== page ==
How are medical and other expenses paid for while my personal injury claim/lawsuit is pending?

If you were involved in a car accident, you may be wondering how you will pay for medical bills and out-of-pocket expenses during the claims and/or litigation process, and rightfully so. This can be particularly concerning for those who do not carry health insurance, or are unable to work following an auto wreck. Fortunately, there are options that can allow an injured victim to seek medical treatment for injuries related to the accident, without having to pay their provider while the personal injury claim is pending. In some cases, the victim may also be able to obtain immediate reimbursement for out-of-pocket expenses as well.

What if I do not have health insurance?

If you do not carry health insurance, and were injured in an automobile collision, your medical provider may accept what is referred to as a ‘letter of protection' (LOP). A LOP is a legal document, generally issued by your attorney to your doctor, stating that the cost of services rendered for treatment related to the accident, will be paid out of personal injury proceeds awarded to the victim. In exchange, the doctor or other treatment provider agrees to defer payment of medical expenses that become due while your claim is pending. It is important to secure legal representation following an accident, because most medical providers will only accept LOPs sent from an attorney.

What about if I have health insurance?

If you have health insurance and sustained injury in a car crash, your health insurance provider may initially provide payment for services rendered. However, depending on who was at fault in the accident, and the state in which your accident occurred, health insurance providers will generally retain the statutory right to obtain reimbursement from settlement proceeds for medical expenses paid that were related to the accident.

What is a Medical Lien?

Medical liens provide the lien holder with a security interest, or legal right to recover payment for medical costs associated with injuries caused due to an accident. A medical lien can arise through contractual agreement between parties, such as with a letter of protection, however, they also can be created by statute, in states that allow a health insurance provider a right of reimbursement. Often time, personal injury attorneys will negotiate with the lien holder to reduce the amount owed on a medical lien. It is important to keep this in mind when selecting a car accident attorney, because reducing the lien amount can increase the victim's ultimate financial recovery.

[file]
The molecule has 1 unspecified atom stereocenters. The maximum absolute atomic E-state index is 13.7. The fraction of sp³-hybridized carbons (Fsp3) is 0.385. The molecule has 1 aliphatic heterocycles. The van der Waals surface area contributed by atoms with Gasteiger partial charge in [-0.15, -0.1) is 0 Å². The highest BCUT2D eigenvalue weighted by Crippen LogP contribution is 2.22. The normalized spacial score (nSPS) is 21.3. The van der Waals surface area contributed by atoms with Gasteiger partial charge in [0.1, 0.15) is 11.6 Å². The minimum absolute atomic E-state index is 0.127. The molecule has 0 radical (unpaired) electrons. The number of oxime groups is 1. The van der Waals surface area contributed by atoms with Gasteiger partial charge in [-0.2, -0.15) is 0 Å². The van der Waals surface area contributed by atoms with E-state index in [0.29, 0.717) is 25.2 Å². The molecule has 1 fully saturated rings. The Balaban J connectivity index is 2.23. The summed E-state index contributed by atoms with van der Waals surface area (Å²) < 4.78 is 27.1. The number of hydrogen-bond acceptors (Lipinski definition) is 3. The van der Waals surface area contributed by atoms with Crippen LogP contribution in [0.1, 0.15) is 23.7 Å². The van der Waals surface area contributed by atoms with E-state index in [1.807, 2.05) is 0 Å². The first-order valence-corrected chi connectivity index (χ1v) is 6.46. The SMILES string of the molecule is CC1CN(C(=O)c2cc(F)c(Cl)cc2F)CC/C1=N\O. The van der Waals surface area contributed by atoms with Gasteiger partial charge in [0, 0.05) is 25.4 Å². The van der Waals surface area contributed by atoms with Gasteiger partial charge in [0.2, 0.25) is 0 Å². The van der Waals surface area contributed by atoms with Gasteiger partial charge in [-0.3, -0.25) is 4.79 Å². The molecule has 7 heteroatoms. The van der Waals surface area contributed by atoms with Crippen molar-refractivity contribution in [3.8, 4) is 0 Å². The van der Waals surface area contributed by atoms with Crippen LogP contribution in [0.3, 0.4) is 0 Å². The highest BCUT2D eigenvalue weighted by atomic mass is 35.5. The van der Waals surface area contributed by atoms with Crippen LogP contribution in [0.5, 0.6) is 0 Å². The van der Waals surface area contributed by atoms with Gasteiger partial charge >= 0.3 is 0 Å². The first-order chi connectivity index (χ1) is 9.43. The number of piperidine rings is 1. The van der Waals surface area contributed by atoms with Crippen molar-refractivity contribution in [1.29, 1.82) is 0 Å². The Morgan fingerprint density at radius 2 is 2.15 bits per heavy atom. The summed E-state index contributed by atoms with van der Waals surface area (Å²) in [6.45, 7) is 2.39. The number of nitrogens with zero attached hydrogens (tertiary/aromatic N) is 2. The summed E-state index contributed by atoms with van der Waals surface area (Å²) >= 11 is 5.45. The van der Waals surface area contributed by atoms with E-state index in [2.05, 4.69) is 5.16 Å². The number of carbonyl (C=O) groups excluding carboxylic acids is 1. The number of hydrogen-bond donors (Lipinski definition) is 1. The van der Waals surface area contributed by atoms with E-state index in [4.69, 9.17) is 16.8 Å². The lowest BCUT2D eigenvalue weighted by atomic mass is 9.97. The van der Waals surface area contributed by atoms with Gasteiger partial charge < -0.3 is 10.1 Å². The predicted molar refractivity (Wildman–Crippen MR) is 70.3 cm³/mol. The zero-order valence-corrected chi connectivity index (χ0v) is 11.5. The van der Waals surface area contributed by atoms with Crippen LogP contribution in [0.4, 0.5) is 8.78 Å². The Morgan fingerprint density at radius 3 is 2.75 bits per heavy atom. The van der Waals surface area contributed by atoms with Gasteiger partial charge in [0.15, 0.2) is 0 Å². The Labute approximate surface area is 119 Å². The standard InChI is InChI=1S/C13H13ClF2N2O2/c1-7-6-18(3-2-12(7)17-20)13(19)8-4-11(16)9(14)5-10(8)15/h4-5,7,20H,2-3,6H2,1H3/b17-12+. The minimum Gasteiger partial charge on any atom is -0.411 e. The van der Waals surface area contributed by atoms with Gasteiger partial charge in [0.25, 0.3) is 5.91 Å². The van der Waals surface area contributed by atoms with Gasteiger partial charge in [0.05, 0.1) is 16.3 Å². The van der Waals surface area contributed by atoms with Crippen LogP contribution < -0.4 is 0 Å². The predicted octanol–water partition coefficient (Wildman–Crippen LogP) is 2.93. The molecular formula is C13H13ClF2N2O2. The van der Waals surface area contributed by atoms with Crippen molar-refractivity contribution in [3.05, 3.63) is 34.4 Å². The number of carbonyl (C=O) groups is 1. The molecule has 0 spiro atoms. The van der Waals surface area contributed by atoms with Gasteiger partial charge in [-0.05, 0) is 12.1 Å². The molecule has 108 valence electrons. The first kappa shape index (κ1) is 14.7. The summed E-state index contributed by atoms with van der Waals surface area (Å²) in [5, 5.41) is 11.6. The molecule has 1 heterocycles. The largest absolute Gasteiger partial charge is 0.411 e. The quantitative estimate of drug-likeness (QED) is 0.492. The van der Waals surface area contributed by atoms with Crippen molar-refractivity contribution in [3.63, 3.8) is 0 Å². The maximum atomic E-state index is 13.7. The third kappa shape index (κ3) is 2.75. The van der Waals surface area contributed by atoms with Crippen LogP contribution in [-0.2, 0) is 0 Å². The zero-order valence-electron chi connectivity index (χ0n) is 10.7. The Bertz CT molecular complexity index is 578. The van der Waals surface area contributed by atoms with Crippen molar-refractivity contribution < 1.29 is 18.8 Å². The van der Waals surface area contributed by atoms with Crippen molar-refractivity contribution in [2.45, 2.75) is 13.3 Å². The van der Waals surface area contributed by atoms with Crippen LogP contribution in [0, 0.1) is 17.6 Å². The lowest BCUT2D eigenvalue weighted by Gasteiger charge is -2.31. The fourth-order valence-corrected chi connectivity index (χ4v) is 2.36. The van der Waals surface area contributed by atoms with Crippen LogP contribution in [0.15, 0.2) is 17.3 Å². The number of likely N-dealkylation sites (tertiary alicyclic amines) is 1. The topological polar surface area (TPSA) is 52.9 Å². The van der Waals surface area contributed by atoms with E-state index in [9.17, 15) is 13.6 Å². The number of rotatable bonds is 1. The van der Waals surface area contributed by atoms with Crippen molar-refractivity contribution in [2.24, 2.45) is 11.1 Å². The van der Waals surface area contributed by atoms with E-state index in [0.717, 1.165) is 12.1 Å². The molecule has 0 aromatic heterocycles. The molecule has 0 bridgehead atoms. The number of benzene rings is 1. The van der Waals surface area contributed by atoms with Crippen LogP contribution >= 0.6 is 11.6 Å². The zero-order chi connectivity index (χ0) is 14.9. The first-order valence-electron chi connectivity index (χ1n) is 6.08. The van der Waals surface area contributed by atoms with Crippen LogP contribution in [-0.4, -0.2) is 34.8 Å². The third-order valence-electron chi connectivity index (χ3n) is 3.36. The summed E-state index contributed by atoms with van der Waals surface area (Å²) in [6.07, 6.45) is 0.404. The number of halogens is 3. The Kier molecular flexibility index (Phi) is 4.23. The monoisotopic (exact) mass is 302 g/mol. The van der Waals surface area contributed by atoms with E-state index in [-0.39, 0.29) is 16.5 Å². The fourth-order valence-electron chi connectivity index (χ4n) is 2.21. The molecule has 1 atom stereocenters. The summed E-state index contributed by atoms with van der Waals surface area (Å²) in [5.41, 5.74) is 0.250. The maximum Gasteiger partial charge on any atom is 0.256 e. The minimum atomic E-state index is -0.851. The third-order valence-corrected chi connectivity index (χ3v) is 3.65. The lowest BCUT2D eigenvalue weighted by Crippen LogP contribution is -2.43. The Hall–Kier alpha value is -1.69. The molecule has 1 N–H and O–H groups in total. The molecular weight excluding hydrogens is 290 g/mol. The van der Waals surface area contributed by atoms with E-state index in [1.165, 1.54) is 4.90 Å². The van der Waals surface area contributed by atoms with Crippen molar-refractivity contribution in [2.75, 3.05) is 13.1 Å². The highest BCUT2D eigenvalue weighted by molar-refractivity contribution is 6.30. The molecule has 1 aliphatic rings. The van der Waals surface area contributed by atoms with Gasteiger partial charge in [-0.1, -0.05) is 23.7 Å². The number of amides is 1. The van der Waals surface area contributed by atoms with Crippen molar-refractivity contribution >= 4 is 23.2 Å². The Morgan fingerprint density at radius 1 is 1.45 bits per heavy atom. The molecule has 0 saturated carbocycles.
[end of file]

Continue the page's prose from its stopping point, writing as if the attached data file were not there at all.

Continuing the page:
What if I have out-of-pocket expenses from the accident?

Apart from medical bills, the victim of an auto accident may have several other expenses that they must bear the cost of during the claims process. Examples include prescription co-pays, over the counter medical items, transportation to medical providers, and rental car expenses, to name a few. Depending on the auto insurance coverage held by the parties involved, as well as the circumstances of the collision, the victim may be able to obtain immediate compensation for reasonable and necessary out-of-pocket expenses incurred by the victim as a result of the accident. It is important to save any receipts, or otherwise document any out-of-pocket expenses that you have paid.

Can I recover the cost of travel expenses related to the accident?

Reimbursement for mileage is a common out-of-pocket expense that can often be recovered while a personal injury action is pending. Your attorney can provide you with a mileage claim form to keep track of transportation costs, such as travel to a medical provider; your attorney's office; or the store /pharmacy for supplies/medication needed as a result of injury caused in an accident.

Do I need an attorney to recover damages for personal injury?

While the law does not require that a party obtain legal representation following an auto accident, there are many benefits to doing so. A skilled car accident attorney can defer medical bills through a letter of protection, negotiate a reduction in medical liens, and advise you as to what types of out-of-pocket expenses that you can recover during the claims process.

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